Well, there goes my idea! It figures that if anyone would have tried that, it would be you. I got this mental image of a midget with a knife taking a wild pig ride.

    Elf on the shelf with spurs and a Ka-bar
    It's boring, and your lack of creativity knows no bounds.
  • cpjcpj Senior Member Posts: 37,965 Senior Member
    Back to not knives...fire extinguishers. A quick blast to the face is gonna blind someone for a second, (assuming the most common dry chemical type extinguisher) and also makes a handy bludgeon. And keeps us in the fire protection business profitable. We service a school that purchased one for each classroom, simply for protection against intruders.
    It WILL get in your face, but it's more annoying than incapacitating. Getting the full force in your face is different, but not a threat stopper. But it will buy you time. Hell, squeeze the handle and keep it squeezed, and in any office setting you'll create a smoke screen and you can exit ninja style! Our warehouse guy can attest to that...one fell off the shelf and broke making one HELL of a mess.
    "I'm here for the guns, hunting, and skirt wearing men."
    Zee
  • JayhawkerJayhawker Moderator Posts: 13,966 Senior Member
    cpj wrote: »
    I'd pay good money to watch that.

    https://youtu.be/QszxC7SBAmo
    Sharps Model 1874 - "The rifle that made the west safe for Winchester"
  • JayhawkerJayhawker Moderator Posts: 13,966 Senior Member
    cpj wrote: »
    Back to not knives...fire extinguishers. A quick blast to the face is gonna blind someone for a second, (assuming the most common dry chemical type extinguisher) and also makes a handy bludgeon. And keeps us in the fire protection business profitable. We service a school that purchased one for each classroom, simply for protection against intruders.
    It WILL get in your face, but it's more annoying than incapacitating. Getting the full force in your face is different, but not a threat stopper. But it will buy you time. Hell, squeeze the handle and keep it squeezed, and in any office setting you'll create a smoke screen and you can exit ninja style! Our warehouse guy can attest to that...one fell off the shelf and broke making one HELL of a mess.

    An often overlooked option......
    Sharps Model 1874 - "The rifle that made the west safe for Winchester"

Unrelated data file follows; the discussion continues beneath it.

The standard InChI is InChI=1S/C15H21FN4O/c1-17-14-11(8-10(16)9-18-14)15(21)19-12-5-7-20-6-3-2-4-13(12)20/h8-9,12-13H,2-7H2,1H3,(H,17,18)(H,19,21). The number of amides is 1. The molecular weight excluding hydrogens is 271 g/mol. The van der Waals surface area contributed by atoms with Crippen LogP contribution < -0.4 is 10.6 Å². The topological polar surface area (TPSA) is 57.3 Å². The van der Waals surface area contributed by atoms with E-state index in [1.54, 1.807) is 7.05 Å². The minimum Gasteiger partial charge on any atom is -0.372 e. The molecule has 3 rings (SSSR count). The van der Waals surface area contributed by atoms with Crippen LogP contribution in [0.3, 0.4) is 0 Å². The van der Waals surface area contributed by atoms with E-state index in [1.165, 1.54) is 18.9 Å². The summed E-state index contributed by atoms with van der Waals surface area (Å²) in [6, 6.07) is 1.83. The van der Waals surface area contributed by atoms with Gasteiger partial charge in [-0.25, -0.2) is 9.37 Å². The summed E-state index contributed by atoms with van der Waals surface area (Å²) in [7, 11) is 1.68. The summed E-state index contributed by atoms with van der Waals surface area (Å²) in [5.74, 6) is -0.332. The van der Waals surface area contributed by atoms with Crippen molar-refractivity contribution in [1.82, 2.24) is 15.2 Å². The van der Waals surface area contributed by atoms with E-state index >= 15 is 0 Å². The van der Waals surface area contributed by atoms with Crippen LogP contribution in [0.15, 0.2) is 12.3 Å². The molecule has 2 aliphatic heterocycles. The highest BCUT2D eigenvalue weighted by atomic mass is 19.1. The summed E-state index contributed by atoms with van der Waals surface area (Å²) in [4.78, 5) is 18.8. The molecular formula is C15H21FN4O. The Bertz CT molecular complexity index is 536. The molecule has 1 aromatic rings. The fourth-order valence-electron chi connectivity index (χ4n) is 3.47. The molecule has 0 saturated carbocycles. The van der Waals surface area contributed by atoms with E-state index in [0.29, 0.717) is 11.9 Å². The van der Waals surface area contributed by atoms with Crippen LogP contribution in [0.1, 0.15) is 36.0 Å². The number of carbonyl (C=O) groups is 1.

• ZeeZee Senior Member Posts: 19,444 Senior Member
    cpj wrote: »
    Back to not knives...fire extinguishers. A quick blast to the face is gonna blind someone for a second, (assuming the most common dry chemical type extinguisher) and also makes a handy bludgeon. And keeps us in the fire protection business profitable. We service a school that purchased one for each classroom, simply for protection against intruders.
    It WILL get in your face, but it's more annoying than incapacitating. Getting the full force in your face is different, but not a threat stopper. But it will buy you time. Hell, squeeze the handle and keep it squeezed, and in any office setting you'll create a smoke screen and you can exit ninja style! Our warehouse guy can attest to that...one fell off the shelf and broke making one HELL of a mess.

    We use them for unfriendly dogs. Works like a champ.
    "To Hell with efficiency, it's performance we want!" - Elmer Keith
  • VarmintmistVarmintmist Senior Member Posts: 6,316 Senior Member
    cpj wrote: »
    Back to not knives...fire extinguishers. A quick blast to the face is gonna blind someone for a second, (assuming the most common dry chemical type extinguisher) and also makes a handy bludgeon. And keeps us in the fire protection business profitable. We service a school that purchased one for each classroom, simply for protection against intruders.
    It WILL get in your face, but it's more annoying than incapacitating. Getting the full force in your face is different, but not a threat stopper. But it will buy you time. Hell, squeeze the handle and keep it squeezed, and in any office setting you'll create a smoke screen and you can exit ninja style! Our warehouse guy can attest to that...one fell off the shelf and broke making one HELL of a mess.

    Anyone who has got a snoot full of a ABC dry chem will attest to that. You will get more than a second as it feels like all the moisture that was in your throat and lungs is gone.
    It's boring, and your lack of creativity knows no bounds.
  • bobbyrlf3bobbyrlf3 Senior Member Posts: 2,433 Senior Member
    cpj wrote: »
    I have two knives. One for everyday knife chores kept on my right (strong) side, one kershaw Blur on my left (weak) side for people. Now I'm no knifesmith like that Chavez Chavez over there, (name that movie) but I know enough to ruin a persons day.
    Young Guns.

    If I recall correctly, spoken by Charles "Charley" Bowdre, played by Casey Siemaszko. I liked the second one too.
    Knowledge is essential to living freely and fully; understanding gives knowledge purpose and strength; wisdom is combining the two and applying them appropriately in words and actions.
  • cpjcpj Senior Member Posts: 37,965 Senior Member
    Anyone who has got a snoot full of a ABC dry chem will attest to that. You will get more than a second as it feels like all the moisture that was in your throat and lungs is gone.